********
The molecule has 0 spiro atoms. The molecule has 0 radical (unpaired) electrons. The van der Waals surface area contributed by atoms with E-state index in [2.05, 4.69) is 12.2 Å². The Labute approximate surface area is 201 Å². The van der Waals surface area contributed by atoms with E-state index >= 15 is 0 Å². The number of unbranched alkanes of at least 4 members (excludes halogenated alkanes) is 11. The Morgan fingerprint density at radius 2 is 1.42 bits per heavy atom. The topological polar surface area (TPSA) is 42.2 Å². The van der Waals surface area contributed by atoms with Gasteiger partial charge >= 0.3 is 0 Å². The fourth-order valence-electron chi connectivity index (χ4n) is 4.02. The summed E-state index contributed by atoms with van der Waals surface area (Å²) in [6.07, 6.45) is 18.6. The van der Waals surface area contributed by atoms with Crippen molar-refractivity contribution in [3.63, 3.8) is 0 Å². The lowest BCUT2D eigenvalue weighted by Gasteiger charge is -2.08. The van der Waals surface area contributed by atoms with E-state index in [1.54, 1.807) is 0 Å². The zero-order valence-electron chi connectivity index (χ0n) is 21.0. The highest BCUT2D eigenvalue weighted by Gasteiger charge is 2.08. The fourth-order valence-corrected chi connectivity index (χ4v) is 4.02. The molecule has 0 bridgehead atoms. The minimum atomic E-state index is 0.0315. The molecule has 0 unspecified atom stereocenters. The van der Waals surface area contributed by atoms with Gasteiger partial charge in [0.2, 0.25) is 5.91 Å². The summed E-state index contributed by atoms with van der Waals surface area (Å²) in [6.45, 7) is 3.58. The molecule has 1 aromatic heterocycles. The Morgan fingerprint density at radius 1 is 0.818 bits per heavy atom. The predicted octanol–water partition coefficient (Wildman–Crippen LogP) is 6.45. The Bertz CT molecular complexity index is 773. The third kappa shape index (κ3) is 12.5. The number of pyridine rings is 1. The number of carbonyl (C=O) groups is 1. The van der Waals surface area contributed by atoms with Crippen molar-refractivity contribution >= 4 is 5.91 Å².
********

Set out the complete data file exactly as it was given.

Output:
The molecule has 0 spiro atoms. The molecule has 0 radical (unpaired) electrons. The van der Waals surface area contributed by atoms with E-state index in [2.05, 4.69) is 12.2 Å². The Labute approximate surface area is 201 Å². The van der Waals surface area contributed by atoms with E-state index >= 15 is 0 Å². The number of unbranched alkanes of at least 4 members (excludes halogenated alkanes) is 11. The Morgan fingerprint density at radius 2 is 1.42 bits per heavy atom. The topological polar surface area (TPSA) is 42.2 Å². The van der Waals surface area contributed by atoms with Gasteiger partial charge >= 0.3 is 0 Å². The fourth-order valence-electron chi connectivity index (χ4n) is 4.02. The summed E-state index contributed by atoms with van der Waals surface area (Å²) in [6.07, 6.45) is 18.6. The van der Waals surface area contributed by atoms with Crippen molar-refractivity contribution in [3.63, 3.8) is 0 Å². The lowest BCUT2D eigenvalue weighted by Gasteiger charge is -2.08. The van der Waals surface area contributed by atoms with E-state index in [1.54, 1.807) is 0 Å². The zero-order valence-electron chi connectivity index (χ0n) is 21.0. The highest BCUT2D eigenvalue weighted by Gasteiger charge is 2.08. The fourth-order valence-corrected chi connectivity index (χ4v) is 4.02. The molecule has 0 bridgehead atoms. The minimum atomic E-state index is 0.0315. The molecule has 0 unspecified atom stereocenters. The van der Waals surface area contributed by atoms with Gasteiger partial charge in [0.2, 0.25) is 5.91 Å². The summed E-state index contributed by atoms with van der Waals surface area (Å²) in [6.45, 7) is 3.58. The molecule has 1 aromatic heterocycles. The Morgan fingerprint density at radius 1 is 0.818 bits per heavy atom. The predicted octanol–water partition coefficient (Wildman–Crippen LogP) is 6.45. The Bertz CT molecular complexity index is 773. The third kappa shape index (κ3) is 12.5. The number of pyridine rings is 1. The number of carbonyl (C=O) groups is 1. The van der Waals surface area contributed by atoms with Crippen molar-refractivity contribution >= 4 is 5.91 Å².